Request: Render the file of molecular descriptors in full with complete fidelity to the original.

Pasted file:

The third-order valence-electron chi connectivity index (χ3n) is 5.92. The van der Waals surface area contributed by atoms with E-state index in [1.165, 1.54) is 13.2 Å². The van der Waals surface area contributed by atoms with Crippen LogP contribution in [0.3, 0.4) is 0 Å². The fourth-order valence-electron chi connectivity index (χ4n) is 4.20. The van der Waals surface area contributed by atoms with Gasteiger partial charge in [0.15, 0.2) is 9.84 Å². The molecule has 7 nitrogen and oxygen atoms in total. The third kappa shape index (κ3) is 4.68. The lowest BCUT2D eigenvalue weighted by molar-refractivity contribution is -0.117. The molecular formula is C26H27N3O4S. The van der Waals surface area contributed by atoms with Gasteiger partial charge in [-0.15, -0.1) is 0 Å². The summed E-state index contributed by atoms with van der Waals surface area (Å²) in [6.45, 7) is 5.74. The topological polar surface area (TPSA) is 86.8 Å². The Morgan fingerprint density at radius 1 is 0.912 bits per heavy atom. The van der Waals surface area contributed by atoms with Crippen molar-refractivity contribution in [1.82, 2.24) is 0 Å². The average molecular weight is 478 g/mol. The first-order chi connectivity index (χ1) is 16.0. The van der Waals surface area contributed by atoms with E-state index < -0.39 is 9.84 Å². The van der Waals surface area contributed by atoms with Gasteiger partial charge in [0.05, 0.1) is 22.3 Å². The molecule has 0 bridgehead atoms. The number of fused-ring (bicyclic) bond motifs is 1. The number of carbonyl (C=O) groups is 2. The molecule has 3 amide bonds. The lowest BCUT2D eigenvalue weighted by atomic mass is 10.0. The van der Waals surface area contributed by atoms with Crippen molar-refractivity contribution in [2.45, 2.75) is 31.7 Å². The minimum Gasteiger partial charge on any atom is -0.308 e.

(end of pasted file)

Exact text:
The third-order valence-electron chi connectivity index (χ3n) is 5.92. The van der Waals surface area contributed by atoms with E-state index in [1.165, 1.54) is 13.2 Å². The van der Waals surface area contributed by atoms with Crippen LogP contribution in [0.3, 0.4) is 0 Å². The fourth-order valence-electron chi connectivity index (χ4n) is 4.20. The van der Waals surface area contributed by atoms with Gasteiger partial charge in [0.15, 0.2) is 9.84 Å². The molecule has 7 nitrogen and oxygen atoms in total. The third kappa shape index (κ3) is 4.68. The lowest BCUT2D eigenvalue weighted by molar-refractivity contribution is -0.117. The molecular formula is C26H27N3O4S. The van der Waals surface area contributed by atoms with Gasteiger partial charge in [-0.15, -0.1) is 0 Å². The summed E-state index contributed by atoms with van der Waals surface area (Å²) in [6.45, 7) is 5.74. The topological polar surface area (TPSA) is 86.8 Å². The Morgan fingerprint density at radius 1 is 0.912 bits per heavy atom. The van der Waals surface area contributed by atoms with Crippen molar-refractivity contribution in [1.82, 2.24) is 0 Å². The average molecular weight is 478 g/mol. The first-order chi connectivity index (χ1) is 16.0. The van der Waals surface area contributed by atoms with E-state index < -0.39 is 9.84 Å². The van der Waals surface area contributed by atoms with Gasteiger partial charge in [0.05, 0.1) is 22.3 Å². The molecule has 0 bridgehead atoms. The number of fused-ring (bicyclic) bond motifs is 1. The number of carbonyl (C=O) groups is 2. The molecule has 3 amide bonds. The lowest BCUT2D eigenvalue weighted by atomic mass is 10.0. The van der Waals surface area contributed by atoms with Crippen molar-refractivity contribution in [2.45, 2.75) is 31.7 Å². The minimum Gasteiger partial charge on any atom is -0.308 e.